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The history of gin

By September 28, 2016 No Comments

Where does gin come from?

Gin was first referenced in the fourteen hundreds in Holland as Genever. Where it was being used to treat ailments from allergies, aches and pains right the way through to the plague.

Dutch Courage

Gin was first introduced to the British arm during the 30 years war in sixteen hundreds when gin was gin was given to the troops to keep them warm in the damp weather and inspire them in battle.

Gin comes to Britain

While troops brought gin back from the 30 years war it was when William of Orange was crowned King of England in 1689 that gin really started to take off in England. The new king positively encouraged the production of spirits using the surplus barley and wheat.

Unfortunately over the next 20 years, and in our typical British way we started to abuse our new found knowledge of gin production. At its height in London 1 in 4 houses were producing and selling their own form of gin. It was said during the early 1700’s that it was cheaper to buy gin than it was clean drinking water.

With London and Britain now on the throes of a gin epidemic the government introduced the gin act of 1736 which required any person wishing to sell gin to pay a £50 for a licence.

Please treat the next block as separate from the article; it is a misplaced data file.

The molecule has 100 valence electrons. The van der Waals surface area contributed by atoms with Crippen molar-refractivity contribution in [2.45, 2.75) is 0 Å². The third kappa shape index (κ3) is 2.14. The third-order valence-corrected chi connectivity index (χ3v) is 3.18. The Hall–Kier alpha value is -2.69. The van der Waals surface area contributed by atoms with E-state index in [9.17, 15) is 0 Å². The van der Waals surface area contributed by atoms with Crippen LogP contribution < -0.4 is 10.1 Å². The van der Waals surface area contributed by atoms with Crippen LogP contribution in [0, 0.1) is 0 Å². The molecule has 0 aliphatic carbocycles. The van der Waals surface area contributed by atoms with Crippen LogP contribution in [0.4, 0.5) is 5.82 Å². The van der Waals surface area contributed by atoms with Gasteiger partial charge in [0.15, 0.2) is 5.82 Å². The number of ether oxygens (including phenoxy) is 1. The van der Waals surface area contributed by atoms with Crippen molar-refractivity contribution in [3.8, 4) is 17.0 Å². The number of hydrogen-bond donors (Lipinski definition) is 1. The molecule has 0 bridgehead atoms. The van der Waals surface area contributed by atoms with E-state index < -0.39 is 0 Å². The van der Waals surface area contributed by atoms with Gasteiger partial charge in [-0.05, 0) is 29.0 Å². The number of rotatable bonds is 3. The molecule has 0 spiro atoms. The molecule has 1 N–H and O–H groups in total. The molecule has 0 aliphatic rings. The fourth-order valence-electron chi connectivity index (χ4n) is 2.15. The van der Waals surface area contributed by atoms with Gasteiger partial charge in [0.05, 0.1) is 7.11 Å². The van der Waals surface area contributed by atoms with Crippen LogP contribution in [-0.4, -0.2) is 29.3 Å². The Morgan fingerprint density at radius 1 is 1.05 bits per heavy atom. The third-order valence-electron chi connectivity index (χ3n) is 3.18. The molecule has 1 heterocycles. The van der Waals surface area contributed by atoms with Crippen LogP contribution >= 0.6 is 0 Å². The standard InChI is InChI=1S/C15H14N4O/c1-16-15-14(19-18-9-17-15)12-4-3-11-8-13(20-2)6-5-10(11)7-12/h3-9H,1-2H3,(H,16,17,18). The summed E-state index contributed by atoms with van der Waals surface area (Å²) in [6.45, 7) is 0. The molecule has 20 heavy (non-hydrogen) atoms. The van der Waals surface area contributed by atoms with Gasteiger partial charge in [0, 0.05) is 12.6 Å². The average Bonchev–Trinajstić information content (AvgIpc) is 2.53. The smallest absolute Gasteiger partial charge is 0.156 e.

Once again in a typically British fashion this was ignored and the production of gin over the next 15 year increased by 50%. Over the same period only 2 £50 licence applications were processed.

The gin act of 1751

An alteration in the act was introduced that made it illegal to produce alcohol on a still smaller that 1800 litres, this started the transformation of gin from being a dirty drink drunk by the poor to a much more refined product that was enjoyed by the upper classes.

The change in the law lead to the establishment of the “Big Four” distilleries that monopolised the production of gin for over 200 years. Beefeater, Gordon’s, Plymouth and Greenhall’s.

The gin revolution

Every small batch gin distiller owes a debt of gratitude to Sam and Fairfax, the creators of Sipsmiths Gin. It was there 2 year campaign that removed the 1800 litre minimum still size from the 1751 gin act in 2009. From that day forward it opened the door to the nearly 600 gin distillers in the country to master and create a new gin in their own image.

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